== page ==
Music and Reviews from Clare, Limerick, Waterford and sometimes further afield

Sunday, February 23, 2014

Symphonic Paean to Wexford Lifeboat Heroes

My review of this concert appears in The Irish Examiner on Wednesday 25th February. A fuller account of the evening is presented here.

Wexford Sinfonia: Heroes of the Helen Blake  
composed and conducted by Liam Bates 

On brave white horses that rise and charge,
Aloft the heaving breast of the way-ward deep,
T'ward weary ships and solemn hearts:
Make fast my bond, make fast my pledge to keep.....

Beat  hard the waves that drape my sense.
God's light, my compass ever be.
                                          Liam Bates

1 The Hymn and the Sea Shanty
2 Strength and Grace
3 Courage and Peril
4 Vale of Tears
5 To Bring Them Home 

It was a compelling  evening, brimming with emotion  as Wexford Sinfonia  premiered a new composition by Liam Bates to a capacity house at County Hall.  Among the elements,  there was the sombre sense of time and place. The event marked the centenary of the sinking of Norwegian vessel, The Mexico off the Wexford coast and the loss of nine lives among the local lifeboat crew who went to aid the stricken vessel. As a prelude we heard  author, Eoin Colfer reading from his late father's account of the epic tragedy.

The work for large  symphony orchestra in five movements was full of colour and drama written in a rich, post Romantic,  film score style.  The parallels with Vaughan Williams are apparent in the use of sea shanties throughout the movements.  The chorale like hymn tune, Hail Queen of Heaven, the Ocean Star features as the  main theme of the first movement and is echoed in later movements. The second movement is calmer opening with the clear textures of a solo clarinet line  set against scurrying string motifs and  delicate harp accompaniment. The most distinctive aspect of the orchestration was the unusual battery of percussion instruments assembled that create the dark menacing mood of  the third movement. In addition to the standard kit of assorted drums and tubular bells, we heard the clang of a  ships  propeller, old metal plates and a ship's bell rang out several times through the work.  Bass drum rolls and a poignant horn solo evoke the 'Vale of Tears' in the 4th movement.  There were resonances with Scandinavian composers in the low growling bass lines set against high tremolo strings.  In the final movement.  a male voice choir rose to sing a simple unison setting of the composer's own poem on  the theme before violins took over with a lyrical passage before the sound dissipated with an eerie single high tremolo note on upper strings.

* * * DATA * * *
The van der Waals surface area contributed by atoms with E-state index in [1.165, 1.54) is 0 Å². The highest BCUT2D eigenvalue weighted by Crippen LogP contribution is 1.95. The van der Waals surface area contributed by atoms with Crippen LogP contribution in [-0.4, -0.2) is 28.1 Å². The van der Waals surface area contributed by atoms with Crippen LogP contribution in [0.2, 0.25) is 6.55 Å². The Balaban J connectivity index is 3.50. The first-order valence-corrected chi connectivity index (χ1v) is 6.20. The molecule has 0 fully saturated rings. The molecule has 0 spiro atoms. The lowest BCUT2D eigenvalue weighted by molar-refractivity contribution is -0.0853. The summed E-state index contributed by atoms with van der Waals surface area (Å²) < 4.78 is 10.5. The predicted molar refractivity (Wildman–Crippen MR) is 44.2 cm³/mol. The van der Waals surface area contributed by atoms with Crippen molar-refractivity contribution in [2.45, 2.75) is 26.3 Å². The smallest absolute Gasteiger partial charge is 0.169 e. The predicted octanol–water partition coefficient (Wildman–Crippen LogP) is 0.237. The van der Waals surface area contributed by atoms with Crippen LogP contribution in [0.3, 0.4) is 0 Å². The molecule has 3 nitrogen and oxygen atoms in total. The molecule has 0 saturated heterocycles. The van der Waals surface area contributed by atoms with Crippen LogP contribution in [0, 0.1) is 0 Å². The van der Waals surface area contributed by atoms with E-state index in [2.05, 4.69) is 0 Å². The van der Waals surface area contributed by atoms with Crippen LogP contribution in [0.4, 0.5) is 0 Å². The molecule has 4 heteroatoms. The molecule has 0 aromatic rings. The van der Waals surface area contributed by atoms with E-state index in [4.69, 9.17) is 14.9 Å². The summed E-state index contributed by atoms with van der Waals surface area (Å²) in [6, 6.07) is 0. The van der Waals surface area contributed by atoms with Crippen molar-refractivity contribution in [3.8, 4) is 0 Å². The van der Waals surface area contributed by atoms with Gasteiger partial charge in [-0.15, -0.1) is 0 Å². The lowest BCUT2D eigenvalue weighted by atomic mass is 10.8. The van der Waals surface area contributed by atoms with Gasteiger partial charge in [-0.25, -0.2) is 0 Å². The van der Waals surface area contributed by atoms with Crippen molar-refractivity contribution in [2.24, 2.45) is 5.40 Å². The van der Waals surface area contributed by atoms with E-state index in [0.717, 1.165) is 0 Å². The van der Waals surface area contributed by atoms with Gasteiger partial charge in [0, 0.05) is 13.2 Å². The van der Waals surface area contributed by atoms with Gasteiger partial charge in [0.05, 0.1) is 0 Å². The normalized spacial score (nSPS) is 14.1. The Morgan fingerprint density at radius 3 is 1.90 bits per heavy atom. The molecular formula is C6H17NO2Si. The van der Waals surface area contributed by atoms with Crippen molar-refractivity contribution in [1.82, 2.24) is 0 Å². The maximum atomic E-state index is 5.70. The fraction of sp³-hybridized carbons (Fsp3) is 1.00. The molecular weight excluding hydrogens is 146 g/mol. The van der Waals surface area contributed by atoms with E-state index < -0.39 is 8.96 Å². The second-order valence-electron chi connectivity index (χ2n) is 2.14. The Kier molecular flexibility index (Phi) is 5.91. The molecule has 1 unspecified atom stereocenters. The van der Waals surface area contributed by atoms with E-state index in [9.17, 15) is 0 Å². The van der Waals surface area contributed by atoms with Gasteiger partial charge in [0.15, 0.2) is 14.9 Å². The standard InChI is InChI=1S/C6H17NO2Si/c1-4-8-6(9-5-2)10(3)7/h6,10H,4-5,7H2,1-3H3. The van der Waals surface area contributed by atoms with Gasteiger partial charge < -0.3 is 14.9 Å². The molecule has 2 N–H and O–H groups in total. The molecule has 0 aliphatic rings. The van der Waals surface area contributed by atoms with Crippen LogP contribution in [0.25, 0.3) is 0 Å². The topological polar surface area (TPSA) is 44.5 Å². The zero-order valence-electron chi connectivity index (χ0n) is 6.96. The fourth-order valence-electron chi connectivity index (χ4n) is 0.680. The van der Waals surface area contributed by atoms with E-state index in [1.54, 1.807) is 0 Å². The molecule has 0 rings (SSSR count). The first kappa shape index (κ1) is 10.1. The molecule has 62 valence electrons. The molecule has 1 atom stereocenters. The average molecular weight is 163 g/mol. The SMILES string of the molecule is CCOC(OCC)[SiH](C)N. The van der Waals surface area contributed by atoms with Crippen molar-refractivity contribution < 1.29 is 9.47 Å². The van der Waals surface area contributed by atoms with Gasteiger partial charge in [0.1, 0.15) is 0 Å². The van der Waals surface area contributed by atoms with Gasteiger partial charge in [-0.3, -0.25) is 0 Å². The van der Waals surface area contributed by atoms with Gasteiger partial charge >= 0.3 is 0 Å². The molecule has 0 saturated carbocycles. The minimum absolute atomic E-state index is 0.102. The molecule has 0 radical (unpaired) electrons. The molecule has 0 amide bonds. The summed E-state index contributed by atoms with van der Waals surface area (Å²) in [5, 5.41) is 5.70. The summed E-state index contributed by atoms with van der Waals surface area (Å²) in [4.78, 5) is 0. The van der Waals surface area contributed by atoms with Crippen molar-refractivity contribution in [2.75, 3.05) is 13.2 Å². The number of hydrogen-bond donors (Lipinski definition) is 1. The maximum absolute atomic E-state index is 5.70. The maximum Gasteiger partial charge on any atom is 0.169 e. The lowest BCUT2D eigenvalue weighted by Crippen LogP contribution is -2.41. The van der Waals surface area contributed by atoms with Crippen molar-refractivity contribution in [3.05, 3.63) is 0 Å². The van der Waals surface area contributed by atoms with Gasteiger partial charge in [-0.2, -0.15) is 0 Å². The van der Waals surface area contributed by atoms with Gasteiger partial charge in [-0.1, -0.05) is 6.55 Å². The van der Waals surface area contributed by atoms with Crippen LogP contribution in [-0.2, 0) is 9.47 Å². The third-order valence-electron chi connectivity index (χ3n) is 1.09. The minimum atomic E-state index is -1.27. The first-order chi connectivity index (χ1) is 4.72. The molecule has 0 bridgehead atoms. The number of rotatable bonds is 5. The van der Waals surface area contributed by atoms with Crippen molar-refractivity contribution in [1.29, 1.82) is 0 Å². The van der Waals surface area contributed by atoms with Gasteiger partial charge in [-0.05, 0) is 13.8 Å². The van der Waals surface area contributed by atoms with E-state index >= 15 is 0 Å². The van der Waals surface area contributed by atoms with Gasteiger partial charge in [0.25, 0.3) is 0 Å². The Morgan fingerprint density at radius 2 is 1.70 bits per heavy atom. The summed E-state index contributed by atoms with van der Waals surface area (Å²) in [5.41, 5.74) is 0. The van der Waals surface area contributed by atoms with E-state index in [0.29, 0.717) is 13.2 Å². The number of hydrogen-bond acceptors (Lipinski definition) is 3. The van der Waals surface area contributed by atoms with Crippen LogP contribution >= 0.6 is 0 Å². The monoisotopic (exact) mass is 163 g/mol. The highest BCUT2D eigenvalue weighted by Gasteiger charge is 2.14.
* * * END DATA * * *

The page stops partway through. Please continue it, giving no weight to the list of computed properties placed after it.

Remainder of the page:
By any standards, this is exciting and well crafted symphonic writing, teeming with ideas that deserves further airing on a national platform. Though  strong enough to stand on its' own merit, it would make great material for projected animation  project.

The players of the Wexford Sinfonia were fully up to the demands of the collage like score. There was much to enjoy also in their account of the opening pair of Grieg's  Peer Gynt Suites echoing the Norwegian theme . Brass and wind fared better in the acoustic of the T shaped space. All the solo lines could be clearly heard but the the full string sections lacked the strength of volume you might expect from the ample numbers

At the close, audience rose to their feet in sustained and heartfelt applause and  took some time to disperse as players and listeners mingled to savour the event. Bearers of inherited medals for bravery issued by the King of Norway and uniquely by the GAA  proudly  posed for photos with composer, Liam Bates.

It was appropriate that we stepped into wind and rain as we left the building, a reminder of the elements faced by those people in every coastal town who bravely  go to the aid of those in distress at sea. This was a fitting paean of praise to them.

Here's some voices from the event. Click in 'Read More' for more voices and Venue Notes
listen to ‘Composer Liam Bates on 'Heroes Of the Helen Blake' ’ on Audioboo
listen to ‘Leader of  Wexford Sinfonia, Teresa Doyle ’ on Audioboo

listen to ‘Wexford Sinfonia Percussionist’ on Audioboo

Venue Notes: I had some trouble finding the venue, a brand new glass and concrete rectangular structure  which is quite a distance out of town. (Whatever was the local council thinking?) With a long corridor like foyer space, there was inevitably  poor visibility for most of the 500 hundred or so attendees.  Wexford town seemed very quiet as I drove through on Saturday night. I gather the magnificent Opera House built at enormous public expense was dark that evening One would have thought that  the venue might have been made available at marginal cost for such an occasion.

Photo via Wexford Sinfonia Facebook page

Examiner article by Jo Kerrigan here

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